career. This is important, this cannot be recreated, this is
not an exercise -- this is real world."
and nights throughout the summer seemed to blend together as
I stood next to AFMAO's commander, Col. John Devillier,
during my Quilt of Valor ceremony in November surrounded by
my best friends and compassionate professionals.
don't want you to say, 'I worked at Dover,' Devillier would
say. "But, I want you to say 'I worked at Dover and I did
this. We want you to be proud of your service here to your
nation, and to your nation's fallen and their families."
I looked around the room, at the crew that had become my
brothers and sisters, and realized that the sacred mission
of taking care of America's fallen could not have been
entrusted to a more committed group of professionals. Our
leadership should write a book on how to take care of your
Airmen. The young NCOs and even younger Airmen who work
behind the scenes should all be given medals for the work
they do on a daily basis to ensure our nation's fallen are
quickly and honorably returned home to their loved ones. The
Soldiers, Sailors, Airmen and Marines who are faced with the
task of taking care of the families on the worst day of
their lives -- everyone across America should know their
While I carry around a secret pride for what
I did during my deployment to AFMAO, my heart swells with
immense pride for the men and women I witnessed taking the
burden of this complex and challenging mission on their
It all begins with a name -- a name that
echoes through the halls of the mortuary, a name that
appears on boards and slides through the center of AFMAO, a
name that is connected to a horrible event in a distant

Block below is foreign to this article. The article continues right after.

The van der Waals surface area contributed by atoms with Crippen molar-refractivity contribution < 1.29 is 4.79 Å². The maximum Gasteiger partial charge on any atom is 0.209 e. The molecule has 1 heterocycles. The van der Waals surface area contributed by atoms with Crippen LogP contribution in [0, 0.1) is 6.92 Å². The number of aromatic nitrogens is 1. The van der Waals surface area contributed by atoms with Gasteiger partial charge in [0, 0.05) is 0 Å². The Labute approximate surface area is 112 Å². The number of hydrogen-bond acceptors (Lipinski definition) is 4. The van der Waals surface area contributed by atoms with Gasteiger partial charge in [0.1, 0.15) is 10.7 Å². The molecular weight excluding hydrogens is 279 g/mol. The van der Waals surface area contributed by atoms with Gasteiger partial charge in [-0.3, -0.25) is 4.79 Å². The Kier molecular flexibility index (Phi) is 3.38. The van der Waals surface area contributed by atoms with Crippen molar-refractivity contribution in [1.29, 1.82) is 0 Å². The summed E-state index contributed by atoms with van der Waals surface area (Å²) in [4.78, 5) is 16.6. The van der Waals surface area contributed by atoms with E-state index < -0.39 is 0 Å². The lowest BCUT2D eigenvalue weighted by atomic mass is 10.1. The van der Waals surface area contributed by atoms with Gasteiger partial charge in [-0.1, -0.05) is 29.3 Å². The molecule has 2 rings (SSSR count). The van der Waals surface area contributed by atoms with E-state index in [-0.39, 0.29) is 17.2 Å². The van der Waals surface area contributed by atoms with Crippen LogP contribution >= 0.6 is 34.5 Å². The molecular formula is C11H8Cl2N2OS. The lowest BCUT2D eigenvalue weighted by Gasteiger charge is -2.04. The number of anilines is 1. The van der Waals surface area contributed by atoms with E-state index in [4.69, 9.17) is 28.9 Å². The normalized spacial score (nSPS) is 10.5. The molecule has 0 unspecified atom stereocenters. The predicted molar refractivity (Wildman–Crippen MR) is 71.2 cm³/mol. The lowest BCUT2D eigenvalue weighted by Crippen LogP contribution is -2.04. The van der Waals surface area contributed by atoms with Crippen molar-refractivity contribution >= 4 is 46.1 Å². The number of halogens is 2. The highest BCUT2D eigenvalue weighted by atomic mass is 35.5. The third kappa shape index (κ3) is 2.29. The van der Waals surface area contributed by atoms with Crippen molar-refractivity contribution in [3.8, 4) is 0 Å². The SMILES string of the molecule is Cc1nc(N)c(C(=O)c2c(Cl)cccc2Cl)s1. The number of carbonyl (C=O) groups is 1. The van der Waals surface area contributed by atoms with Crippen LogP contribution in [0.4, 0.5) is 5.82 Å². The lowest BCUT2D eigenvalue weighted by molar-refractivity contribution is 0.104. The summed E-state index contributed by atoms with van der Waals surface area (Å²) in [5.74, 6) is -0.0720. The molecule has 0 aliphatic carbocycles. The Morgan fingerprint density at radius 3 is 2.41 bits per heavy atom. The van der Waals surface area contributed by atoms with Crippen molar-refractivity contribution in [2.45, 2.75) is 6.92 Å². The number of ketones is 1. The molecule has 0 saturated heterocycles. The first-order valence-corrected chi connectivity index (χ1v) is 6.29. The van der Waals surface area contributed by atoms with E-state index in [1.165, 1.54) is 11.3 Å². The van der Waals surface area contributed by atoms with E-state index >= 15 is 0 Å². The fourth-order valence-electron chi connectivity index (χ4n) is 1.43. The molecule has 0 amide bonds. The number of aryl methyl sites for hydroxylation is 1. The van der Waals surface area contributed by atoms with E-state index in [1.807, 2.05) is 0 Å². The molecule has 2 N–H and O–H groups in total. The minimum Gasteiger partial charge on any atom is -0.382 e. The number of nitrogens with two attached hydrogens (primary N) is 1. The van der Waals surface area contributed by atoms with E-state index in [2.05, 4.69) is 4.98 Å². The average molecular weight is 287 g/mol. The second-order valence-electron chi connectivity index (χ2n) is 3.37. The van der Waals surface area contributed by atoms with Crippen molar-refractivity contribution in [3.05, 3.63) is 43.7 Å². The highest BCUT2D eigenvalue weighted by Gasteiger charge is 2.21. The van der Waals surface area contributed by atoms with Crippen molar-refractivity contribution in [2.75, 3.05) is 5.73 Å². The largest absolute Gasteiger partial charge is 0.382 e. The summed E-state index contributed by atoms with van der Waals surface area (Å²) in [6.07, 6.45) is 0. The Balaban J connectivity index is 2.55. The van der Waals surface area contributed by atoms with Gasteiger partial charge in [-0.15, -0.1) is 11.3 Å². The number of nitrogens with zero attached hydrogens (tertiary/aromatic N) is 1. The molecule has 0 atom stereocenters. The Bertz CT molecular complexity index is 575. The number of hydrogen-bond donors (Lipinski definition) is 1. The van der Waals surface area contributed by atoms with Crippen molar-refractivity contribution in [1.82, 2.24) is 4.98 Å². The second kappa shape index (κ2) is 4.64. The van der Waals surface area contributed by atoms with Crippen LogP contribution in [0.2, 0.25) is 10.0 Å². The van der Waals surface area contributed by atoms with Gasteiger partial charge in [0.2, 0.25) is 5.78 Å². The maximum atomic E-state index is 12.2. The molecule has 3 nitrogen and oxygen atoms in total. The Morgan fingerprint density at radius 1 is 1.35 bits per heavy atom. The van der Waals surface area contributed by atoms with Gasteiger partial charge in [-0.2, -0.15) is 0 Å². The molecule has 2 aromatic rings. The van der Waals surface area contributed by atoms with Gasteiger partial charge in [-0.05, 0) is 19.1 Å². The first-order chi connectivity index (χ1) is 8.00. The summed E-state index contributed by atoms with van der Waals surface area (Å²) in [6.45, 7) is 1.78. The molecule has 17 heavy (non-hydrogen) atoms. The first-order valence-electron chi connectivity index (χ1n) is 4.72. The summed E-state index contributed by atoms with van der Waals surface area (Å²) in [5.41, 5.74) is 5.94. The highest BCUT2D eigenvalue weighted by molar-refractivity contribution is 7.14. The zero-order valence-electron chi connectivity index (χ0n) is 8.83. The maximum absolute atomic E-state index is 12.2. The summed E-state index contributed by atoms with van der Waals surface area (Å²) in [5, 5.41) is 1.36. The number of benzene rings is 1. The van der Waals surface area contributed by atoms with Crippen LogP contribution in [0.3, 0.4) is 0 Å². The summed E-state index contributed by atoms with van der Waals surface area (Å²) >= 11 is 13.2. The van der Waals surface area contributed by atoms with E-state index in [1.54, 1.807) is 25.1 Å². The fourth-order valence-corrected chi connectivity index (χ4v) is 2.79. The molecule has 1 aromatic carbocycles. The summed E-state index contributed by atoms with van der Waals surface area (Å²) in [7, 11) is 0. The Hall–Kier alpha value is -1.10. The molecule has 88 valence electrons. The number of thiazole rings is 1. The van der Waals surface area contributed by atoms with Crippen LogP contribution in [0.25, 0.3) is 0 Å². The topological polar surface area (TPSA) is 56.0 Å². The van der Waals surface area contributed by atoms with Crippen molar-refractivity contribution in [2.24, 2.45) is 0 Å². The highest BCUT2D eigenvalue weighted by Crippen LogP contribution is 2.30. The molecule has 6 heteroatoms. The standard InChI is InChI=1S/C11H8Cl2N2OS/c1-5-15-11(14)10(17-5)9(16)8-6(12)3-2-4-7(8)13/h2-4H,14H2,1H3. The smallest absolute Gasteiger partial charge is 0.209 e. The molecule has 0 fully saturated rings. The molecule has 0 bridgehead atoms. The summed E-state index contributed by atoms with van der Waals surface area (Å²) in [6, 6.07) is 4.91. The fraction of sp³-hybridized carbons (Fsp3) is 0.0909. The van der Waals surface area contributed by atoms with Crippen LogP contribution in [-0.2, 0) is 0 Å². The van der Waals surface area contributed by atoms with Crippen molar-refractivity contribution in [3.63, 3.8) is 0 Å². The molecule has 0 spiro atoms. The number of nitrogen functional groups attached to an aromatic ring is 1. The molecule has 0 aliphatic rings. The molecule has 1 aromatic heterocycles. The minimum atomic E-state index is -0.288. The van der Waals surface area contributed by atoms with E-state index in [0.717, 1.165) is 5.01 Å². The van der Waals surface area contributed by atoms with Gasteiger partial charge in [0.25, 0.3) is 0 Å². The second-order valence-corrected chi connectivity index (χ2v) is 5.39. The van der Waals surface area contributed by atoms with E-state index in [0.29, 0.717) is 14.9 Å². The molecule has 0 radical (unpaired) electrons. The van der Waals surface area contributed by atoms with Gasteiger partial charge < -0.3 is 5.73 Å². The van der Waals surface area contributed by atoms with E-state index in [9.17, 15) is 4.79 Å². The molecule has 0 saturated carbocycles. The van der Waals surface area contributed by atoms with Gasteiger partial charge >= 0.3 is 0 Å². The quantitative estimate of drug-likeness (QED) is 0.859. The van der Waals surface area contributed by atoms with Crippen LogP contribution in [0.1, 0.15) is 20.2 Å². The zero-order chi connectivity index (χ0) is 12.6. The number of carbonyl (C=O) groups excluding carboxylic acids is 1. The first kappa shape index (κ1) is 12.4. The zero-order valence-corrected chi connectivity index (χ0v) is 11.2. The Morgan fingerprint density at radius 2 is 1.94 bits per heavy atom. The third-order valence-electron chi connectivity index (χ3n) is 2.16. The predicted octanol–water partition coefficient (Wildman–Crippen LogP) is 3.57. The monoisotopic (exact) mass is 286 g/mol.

land. You'll receive a name, and slowly you'll start to hear
bits and pieces -- you'll receive a stack of papers that
spell out their career, that list the people closest to
them, and a small paragraph that will encapsulate in the
simplest of speech how they departed from the earth in the
dirt of a foreign country.
AFMAO personnel will
clean, sort, and remove the rags of combat to replace them
with a dress uniform that might not ever be seen. They will
take ID cards, money, pictures, hand written notes, and
coins that once jingled in the pockets of living, breathing
human beings and return them to a family who is in a black
ocean of grief, struggling to stay afloat.
assigned such a grim and heavy task. I was merely a
broadcaster behind her camera, struggling with the honor of
a mission, the guilt of their sacrifice while I slept safely
in Delaware, and the weight of wanting to do more. I was an
Airman who wasn't prepared for the responsibility of a
deployment to Dover AFB, but who begged to stay even after
my tour was over.
There's a routine, there's a
methodical sequence that begins and ends with a metal box.
You want to do more, you want to help them, you want to make
their lives matter. Make their deaths matter. Make their
sacrifice matter even more.
There's a tradition --
the tradition of bringing the fallen home. The tradition of
leaving no man or woman behind, and sometimes it falls to an
Air Force broadcaster. I was unwavering, whole-heartedly
committed and deeply dedicated to that tradition for the
last five months. A month later I still meet the eyes of
those who don't understand what a deployment to Dover AFB
means, and I tell them a story. I take a deep breath and
ignore the laughter, and I tell them how many fallen I
brought home this summer. I blink away tears that come out
of nowhere when a sarcastic comment cuts too deep, and I
tell them about the incredibly professional service members
who dedicate themselves to the mission of mortuary affairs.
My name is Caitlin Jones; I'm an Air Force
broadcaster for public affairs. For the last five months, I
was deployed to the mortuary at Dover AFB and every day of
my deployment, I did my best to provide dignity, honor, and
respect to our fallen warriors -- while trying my best to
care for, support, and provide service to the ones left
behind. My deployment is over, but my mission goes on -- the
mission to honor, respect, and remember.
By USAF Staff Sgt Caitlin Jones
355th Fighter Wing Public
Air Force News Service